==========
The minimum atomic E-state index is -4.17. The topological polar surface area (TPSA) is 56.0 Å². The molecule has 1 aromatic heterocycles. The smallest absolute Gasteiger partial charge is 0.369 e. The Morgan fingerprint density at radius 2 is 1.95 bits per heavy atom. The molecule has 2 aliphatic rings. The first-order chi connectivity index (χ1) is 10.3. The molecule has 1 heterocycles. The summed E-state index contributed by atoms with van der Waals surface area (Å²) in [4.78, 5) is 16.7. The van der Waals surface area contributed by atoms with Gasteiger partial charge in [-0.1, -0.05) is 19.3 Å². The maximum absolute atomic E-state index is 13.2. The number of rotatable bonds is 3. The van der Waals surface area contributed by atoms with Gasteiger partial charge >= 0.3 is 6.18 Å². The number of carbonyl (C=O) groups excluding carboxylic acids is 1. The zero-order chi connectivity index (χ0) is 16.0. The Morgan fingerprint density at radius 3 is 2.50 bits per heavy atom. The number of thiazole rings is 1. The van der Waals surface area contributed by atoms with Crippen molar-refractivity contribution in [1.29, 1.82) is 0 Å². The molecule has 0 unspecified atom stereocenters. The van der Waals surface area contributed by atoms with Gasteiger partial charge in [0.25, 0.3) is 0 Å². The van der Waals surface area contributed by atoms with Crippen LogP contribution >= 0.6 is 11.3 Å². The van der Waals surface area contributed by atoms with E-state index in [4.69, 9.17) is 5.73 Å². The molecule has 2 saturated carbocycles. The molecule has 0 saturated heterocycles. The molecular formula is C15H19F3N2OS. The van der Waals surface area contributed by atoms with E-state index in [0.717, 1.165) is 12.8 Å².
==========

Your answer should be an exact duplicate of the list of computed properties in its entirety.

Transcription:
The minimum atomic E-state index is -4.17. The topological polar surface area (TPSA) is 56.0 Å². The molecule has 1 aromatic heterocycles. The smallest absolute Gasteiger partial charge is 0.369 e. The Morgan fingerprint density at radius 2 is 1.95 bits per heavy atom. The molecule has 2 aliphatic rings. The first-order chi connectivity index (χ1) is 10.3. The molecule has 1 heterocycles. The summed E-state index contributed by atoms with van der Waals surface area (Å²) in [4.78, 5) is 16.7. The van der Waals surface area contributed by atoms with Gasteiger partial charge in [-0.1, -0.05) is 19.3 Å². The maximum absolute atomic E-state index is 13.2. The number of rotatable bonds is 3. The van der Waals surface area contributed by atoms with Gasteiger partial charge >= 0.3 is 6.18 Å². The number of carbonyl (C=O) groups excluding carboxylic acids is 1. The zero-order chi connectivity index (χ0) is 16.0. The Morgan fingerprint density at radius 3 is 2.50 bits per heavy atom. The number of thiazole rings is 1. The van der Waals surface area contributed by atoms with Crippen molar-refractivity contribution in [1.29, 1.82) is 0 Å². The molecule has 0 unspecified atom stereocenters. The van der Waals surface area contributed by atoms with Gasteiger partial charge in [0.25, 0.3) is 0 Å². The van der Waals surface area contributed by atoms with Crippen LogP contribution >= 0.6 is 11.3 Å². The van der Waals surface area contributed by atoms with E-state index in [4.69, 9.17) is 5.73 Å². The molecule has 2 saturated carbocycles. The molecule has 0 saturated heterocycles. The molecular formula is C15H19F3N2OS. The van der Waals surface area contributed by atoms with E-state index in [0.717, 1.165) is 12.8 Å².